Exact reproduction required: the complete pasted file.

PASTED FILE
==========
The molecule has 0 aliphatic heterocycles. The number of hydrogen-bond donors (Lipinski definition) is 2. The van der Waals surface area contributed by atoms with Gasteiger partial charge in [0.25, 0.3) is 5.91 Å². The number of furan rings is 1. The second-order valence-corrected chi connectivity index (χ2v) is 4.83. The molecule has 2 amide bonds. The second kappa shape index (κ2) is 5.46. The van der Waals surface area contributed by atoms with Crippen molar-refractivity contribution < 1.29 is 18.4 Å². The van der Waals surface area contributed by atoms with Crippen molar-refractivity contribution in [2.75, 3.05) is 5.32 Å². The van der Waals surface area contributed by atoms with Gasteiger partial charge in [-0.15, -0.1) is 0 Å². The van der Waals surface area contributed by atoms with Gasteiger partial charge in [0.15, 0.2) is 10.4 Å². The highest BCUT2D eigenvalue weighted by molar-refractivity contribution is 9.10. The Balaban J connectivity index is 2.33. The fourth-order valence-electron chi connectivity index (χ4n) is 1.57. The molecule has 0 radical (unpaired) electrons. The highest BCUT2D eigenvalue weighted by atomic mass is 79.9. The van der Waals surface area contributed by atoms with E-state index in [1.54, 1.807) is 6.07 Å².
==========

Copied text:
The molecule has 0 aliphatic heterocycles. The number of hydrogen-bond donors (Lipinski definition) is 2. The van der Waals surface area contributed by atoms with Gasteiger partial charge in [0.25, 0.3) is 5.91 Å². The number of furan rings is 1. The second-order valence-corrected chi connectivity index (χ2v) is 4.83. The molecule has 2 amide bonds. The second kappa shape index (κ2) is 5.46. The van der Waals surface area contributed by atoms with Crippen molar-refractivity contribution < 1.29 is 18.4 Å². The van der Waals surface area contributed by atoms with Crippen molar-refractivity contribution in [2.75, 3.05) is 5.32 Å². The van der Waals surface area contributed by atoms with Gasteiger partial charge in [-0.15, -0.1) is 0 Å². The van der Waals surface area contributed by atoms with Gasteiger partial charge in [0.15, 0.2) is 10.4 Å². The highest BCUT2D eigenvalue weighted by molar-refractivity contribution is 9.10. The Balaban J connectivity index is 2.33. The fourth-order valence-electron chi connectivity index (χ4n) is 1.57. The molecule has 0 radical (unpaired) electrons. The highest BCUT2D eigenvalue weighted by atomic mass is 79.9. The van der Waals surface area contributed by atoms with E-state index in [1.54, 1.807) is 6.07 Å².